The first sector that one would expect to be strongly hit as a result of a global pandemic that caused multiple lockdowns across the world is the banking sector. Its connection to a stalling real economy could have led to hardships for each company, potentially pushing them into default, and therefore endangering the banks that have supplied them capital.
This has not been the case in the US throughout the COVID-19 pandemic. Although the profits of Citigroup, JP Morgan Chase and Bank of America have been substantially impaired by a combined $48bn of loan loss provisions in the first three quarters of 2020, they were still able to perform remarkably well in the third quarter, achieving a $3.2Bn , $9.4Bn and $2Bn respectively. Goldman Sachs has delivered an annualised ROE of 17.5% for the first nine months of the year, which far exceeded the pre-pandemic expectation of 13%. Morgan Stanley is in line to complete a $7Bn acquisition of Eaton Vance in order to become one of the largest asset managers, reaching $1.2Tn in assets under management. This record performance has its seed in areas such as fixed-income trading and debt and equity underwriting, which have proven extremely lucrative throughout the ups and downs of 2020.
Meanwhile, European and Japanese financial institutions are not keeping up pace with their American peers. Due to their stronger commercial focus, the insurgence of bad loans has had a significant impact since the start of 2020, although most major institutions managed to close the second quarter with a net profit.
US banks are not new in providing an above average performance. After their recovery from the 2008 financial crisis, they have been constantly outperforming their foreign peers from other developed countries. But why?
Having a first glance at the financial reports of the largest financial institutions in developed countries, precisely the Global Systemically Important Banks (G-SIBs) that have to currently abide to the latest regulatory standard (the TLAC standard), a counterintuitive result is reached. US banks have been able to outperform in terms of Last Twelve Months (LTM) ROE their peers for the last five years, while at the same time maintaining a lower level of balance sheet leverage (computed as the ratio of balance sheet debt to equity). Indeed the average leverage ratio for US Banks was 8.95 (coinciding with the median), against the average of 17.31 and median of 16.86 of foreign banks, while average US bank LTM ROE was 9.01% with a median of 9.61%, and the foreign levels were 4.12% and 5.89% respectively. This is in principle contradicting what is taught in the most basic accounting and corporate finance classes, that is that leverage increases the ROE.
The answer to this puzzle resides in another figure: the risk density of the assets held by each bank. This measure, computed as the ratio of the Risk Weighted Assets (RWA) to the total balance sheet assets, allows an understanding of how risky are a banks activities (both on and off the balance sheet) with respect to what is actually contained in the published financial statements. It then becomes clear that the US banks have a substantially higher risk density than their international peers: the average risk density for the American banks taken into consideration here is 49.17% (with a peak of 63.73% achieved by Wells Fargo), while the one of foreign banks is 30.85%.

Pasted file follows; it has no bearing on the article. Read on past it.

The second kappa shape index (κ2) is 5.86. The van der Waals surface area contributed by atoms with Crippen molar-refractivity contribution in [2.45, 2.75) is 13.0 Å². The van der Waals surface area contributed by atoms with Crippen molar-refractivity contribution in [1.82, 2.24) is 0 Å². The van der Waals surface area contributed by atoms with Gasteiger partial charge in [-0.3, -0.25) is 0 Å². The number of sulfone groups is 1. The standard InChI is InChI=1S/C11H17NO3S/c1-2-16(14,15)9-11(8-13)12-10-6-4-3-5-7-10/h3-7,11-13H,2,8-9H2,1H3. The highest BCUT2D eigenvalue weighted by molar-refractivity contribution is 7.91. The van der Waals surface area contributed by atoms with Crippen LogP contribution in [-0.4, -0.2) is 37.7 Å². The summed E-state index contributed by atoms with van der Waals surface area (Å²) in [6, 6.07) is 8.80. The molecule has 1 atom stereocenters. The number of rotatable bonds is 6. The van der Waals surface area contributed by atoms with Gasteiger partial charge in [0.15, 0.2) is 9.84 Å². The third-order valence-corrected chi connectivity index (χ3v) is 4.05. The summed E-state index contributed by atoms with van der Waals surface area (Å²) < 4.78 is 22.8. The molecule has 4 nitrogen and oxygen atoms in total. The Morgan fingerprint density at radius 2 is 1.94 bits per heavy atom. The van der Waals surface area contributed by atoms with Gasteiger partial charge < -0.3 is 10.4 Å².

This result could have been also reached by looking at the regulatory capital ratios that the banks have to meet due to the Basel III Capital Requirements. All these banks have to meet similar requirements, and they do so according with an average total capital ratio of 17.11. However, there is a difference across geographies, with the US average being 15.65 and the foreign average being 17.88. The reason why US institutions have lower capital ratios while keeping lower leverage is because of the riskiness of their assets, captured by the risk density. It should also be noticed that, from the analysis of the capital ratio, it is possible to eliminate any negative effect of leverage (risk of bankruptcy) as a cause of the inferior performance of foreign banks, as they are more than adequately capitalized with respect to the risk they take on.
The higher risk density is the result of the proportionally higher amount of trading, underwriting and asset management activities taking place in the American institutions, which have proven to be resilient through the pandemic and provided them with higher-than-expected returns. The commercial banking activities have obviously not benefitted from the pandemic, as can be seen by the loan loss provisions applied by the previously mentioned banks and many of the foreign ones included in this study. The institutions that are mostly focused in commercial banking activities have already been in trouble for a while due to the low interest rate environment, which has now been extended even further, and the combination with the pandemic could put these institutions in trouble. The COVID-19 pandemic could thus result as a spark for consolidation in the banking sector, especially in Europe where it has been strongly supported by regulators in the last years, in the hope of catching up with the American institutions.